After a winding, sometimes steep drive, you’ll arrive at the Arizona-Sonora Desert Museum, a place where you can learn about and see desert life of the Sonoran Desert which stretches from Arizona to Sonora, Mexico. When you visit, you’ll have a true Sonoran Desert experience which includes: a beautifully reproduced cave, botanical gardens, natural history museum, aquarium (they have a non-desert Stingray touch tank), desert animals in small, but natural, habitats, and an art gallery and shop.
When you want to rest awhile look for their café and snack shop. I ducked out of the sun to sit in the shade under some Palo Verde trees and watched some butterflies enjoying the sun and desert plants.
As you walk and experience the desert, you’ll come upon live animal presentations by docents, a hummingbird garden, a beautiful Mexican grey wolf, inquisitive deer, and a variety of reptiles and snakes (most presented in enclosed glass habitats).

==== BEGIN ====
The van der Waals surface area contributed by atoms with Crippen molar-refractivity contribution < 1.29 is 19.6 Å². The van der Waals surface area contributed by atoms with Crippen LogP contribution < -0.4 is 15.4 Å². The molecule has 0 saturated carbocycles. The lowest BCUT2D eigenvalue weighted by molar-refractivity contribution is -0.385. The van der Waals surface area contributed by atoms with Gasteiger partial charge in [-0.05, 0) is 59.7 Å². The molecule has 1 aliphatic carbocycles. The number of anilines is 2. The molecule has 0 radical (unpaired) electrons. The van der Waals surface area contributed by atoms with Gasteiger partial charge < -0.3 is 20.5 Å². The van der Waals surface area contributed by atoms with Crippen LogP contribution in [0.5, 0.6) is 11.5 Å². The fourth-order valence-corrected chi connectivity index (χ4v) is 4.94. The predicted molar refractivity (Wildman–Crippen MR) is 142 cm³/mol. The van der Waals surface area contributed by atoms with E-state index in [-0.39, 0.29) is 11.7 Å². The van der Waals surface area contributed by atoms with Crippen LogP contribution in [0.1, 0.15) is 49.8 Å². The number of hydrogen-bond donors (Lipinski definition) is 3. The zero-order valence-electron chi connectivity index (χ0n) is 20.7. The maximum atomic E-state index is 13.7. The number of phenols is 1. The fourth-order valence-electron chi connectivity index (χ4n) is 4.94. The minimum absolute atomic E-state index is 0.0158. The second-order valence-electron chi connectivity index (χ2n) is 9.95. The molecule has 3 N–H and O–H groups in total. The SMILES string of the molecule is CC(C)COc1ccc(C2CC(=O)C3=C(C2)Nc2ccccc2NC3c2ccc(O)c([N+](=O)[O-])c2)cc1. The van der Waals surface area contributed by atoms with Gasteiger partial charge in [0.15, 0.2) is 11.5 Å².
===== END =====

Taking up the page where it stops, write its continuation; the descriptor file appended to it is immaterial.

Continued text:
While I had only a couple of hours to spend there, I’d recommend visiting several times. You just can’t see and experience it all in just a single visit. And bring your brimmed hat, sunscreen, and water with you.
Where to Stay in Tucson
Not far from the botanical garden was another type of oasis—a walled boutique hotel, The Lodge on the Desert, which also had a bit of history. Dating back to 1931, the original main building served as a four-bedroom private residence. Built on two acres and surrounded by empty desert, it included a corral with horses and a bunkhouse.
It opened for business as Lodge on The Desert in 1936 with seven guestrooms. As the property developed, rooms were added. But in the old days when you got to the Lodge by a dirt road, there was no dining room, little cooling, and heat came from a coal furnace. Even so, Hollywood greats like John Wayne and Bing Crosby were guests, seeking out a secluded oasis between times spent on set.